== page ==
Changes in Ca2+ levels in echinoderm and medaka eggs were measured in relation to their cleavage cycles. Fertilized echinoderm eggs were treated with a calcium-ionophore (A23187), and Ca2+ efllux into the ambient solution was measured by the luminescence of a photoprotein (aequorin). The Ca2+ efflux changed cyclically with the same period as that of the cleavage cycle. The Ca2+ efflux decreased at the time of furrowing of every cleavage. These cyclic changes in Ca2+ efflux may reflect corresponding changes in the Ca2+ concentration in eggs. Luminescence of aequorin injected into medaka eggs indicated that the intracellular Ca2+ concentration changed cyclically with the same period as the cleavage cycle. The intracellular Ca2+ concentration was lowest at the time of furrowing. These results suggest that the constriction of the cleavage furrow isregulated by Ca2+ in an inhibitory manner. ATP concentration in echinoderm eggs was measured using luminescence of the luciferin-luciferase system. The ATP concentration remained almost constant following fertilization and throughout the cleavage cycles.
Immunoreactive neurons were detected in Periplaneta americana in the pacemaker loci of the optic lobe. Approximately ten cells on the dorsal side and about five cells on the ventral side of the clock loci which lie anteriorly to the second optic chiasm reacted with an anti-bovine pancreatic polypeptide (BPP) serum. So did nearly an equal number of cells with an antiserum raised against histidine-isoleucine containing peptide fraction 20-27 (PHI 20-27). Three to five cells were reactive with antisera against gastsrin, CCK (1-27), glicentin, β-endorphin and serotonin, with stronger reactivity appearing in the ventral locus. Several antisera reactive with the mammalian circadian pacemaker, the suprachiasmatic nuclei (SCN), such as those against vasoactive intestinal polypeptide (VIP), Arg-vasopressin (AVP), somatostatin and substance P did not show positive reactions in the cell bodies of the optic lobe, a location of the circadian pacemaker in the cockroach. Optic neuropiles contained materials immunoreactive to antisera against Met-enkephalin, VIP, AVP, oxytocin and hydroxy-indole-O-methyltransferase (HIOMT), a melatonin synthesizing enzyme, as well as those which stained perikarya. All antisera that gave a positive response in the optic lobe stained the central body too, though the staining pattern was somewhat different with the antiserum tested.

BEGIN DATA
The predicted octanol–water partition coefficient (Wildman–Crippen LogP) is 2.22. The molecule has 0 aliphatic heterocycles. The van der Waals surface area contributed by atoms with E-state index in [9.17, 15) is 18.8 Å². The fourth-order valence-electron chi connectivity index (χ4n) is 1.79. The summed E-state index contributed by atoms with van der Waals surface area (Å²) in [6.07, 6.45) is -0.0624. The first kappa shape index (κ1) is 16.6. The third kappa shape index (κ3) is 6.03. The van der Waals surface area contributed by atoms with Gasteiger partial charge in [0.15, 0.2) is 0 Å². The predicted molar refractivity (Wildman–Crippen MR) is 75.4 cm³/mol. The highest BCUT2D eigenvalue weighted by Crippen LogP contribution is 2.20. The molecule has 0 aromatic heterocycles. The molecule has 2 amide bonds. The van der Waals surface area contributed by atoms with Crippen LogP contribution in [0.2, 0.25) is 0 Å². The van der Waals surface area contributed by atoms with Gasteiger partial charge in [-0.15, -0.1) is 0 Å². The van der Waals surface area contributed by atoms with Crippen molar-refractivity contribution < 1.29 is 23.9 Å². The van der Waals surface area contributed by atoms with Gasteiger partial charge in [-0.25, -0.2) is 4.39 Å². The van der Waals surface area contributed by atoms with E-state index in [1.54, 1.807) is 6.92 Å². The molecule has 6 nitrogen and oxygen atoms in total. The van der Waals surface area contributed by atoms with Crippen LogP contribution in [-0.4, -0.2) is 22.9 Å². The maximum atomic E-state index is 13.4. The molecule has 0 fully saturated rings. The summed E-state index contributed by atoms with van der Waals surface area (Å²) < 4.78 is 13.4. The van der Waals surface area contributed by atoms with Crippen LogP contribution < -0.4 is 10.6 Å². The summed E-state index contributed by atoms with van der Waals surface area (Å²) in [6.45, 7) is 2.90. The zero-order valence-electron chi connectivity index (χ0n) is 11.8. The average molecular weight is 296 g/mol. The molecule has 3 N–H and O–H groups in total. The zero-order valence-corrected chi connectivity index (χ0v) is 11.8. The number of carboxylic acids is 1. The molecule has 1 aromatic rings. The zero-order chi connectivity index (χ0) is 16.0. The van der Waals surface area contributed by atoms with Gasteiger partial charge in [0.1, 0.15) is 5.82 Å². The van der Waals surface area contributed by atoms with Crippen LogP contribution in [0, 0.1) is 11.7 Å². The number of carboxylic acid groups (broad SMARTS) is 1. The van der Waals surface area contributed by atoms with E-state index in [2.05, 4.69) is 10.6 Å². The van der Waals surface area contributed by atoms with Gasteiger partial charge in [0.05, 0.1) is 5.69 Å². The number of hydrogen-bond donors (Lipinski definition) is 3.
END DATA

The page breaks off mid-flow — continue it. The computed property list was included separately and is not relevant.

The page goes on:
Under voltage-clamp conditions, delayed outward currents developed in fast (extensor digitorum longus) and slow (soleus) twitch muscle fibres of dystrophic mice (C57BL/6J dy2j/dy2j) were analysed using the double sucrose gap technique, and compared with those obtained in normal cells. In both normal and pathological muscles, fast- and slow- twitch fibres develop different delayed outward currents characteristic of their muscular type; the presence of a second slow component was found in both kinds of soleus muscle fibres. Results confirmed that no primary denervation effect is involved in murine dystrophy. Furthermore, the apparent shift of the muscular type occurring in dystrophic fibres due to an altered pattern of the nerve activity does not affect the properties of the delayed outward current.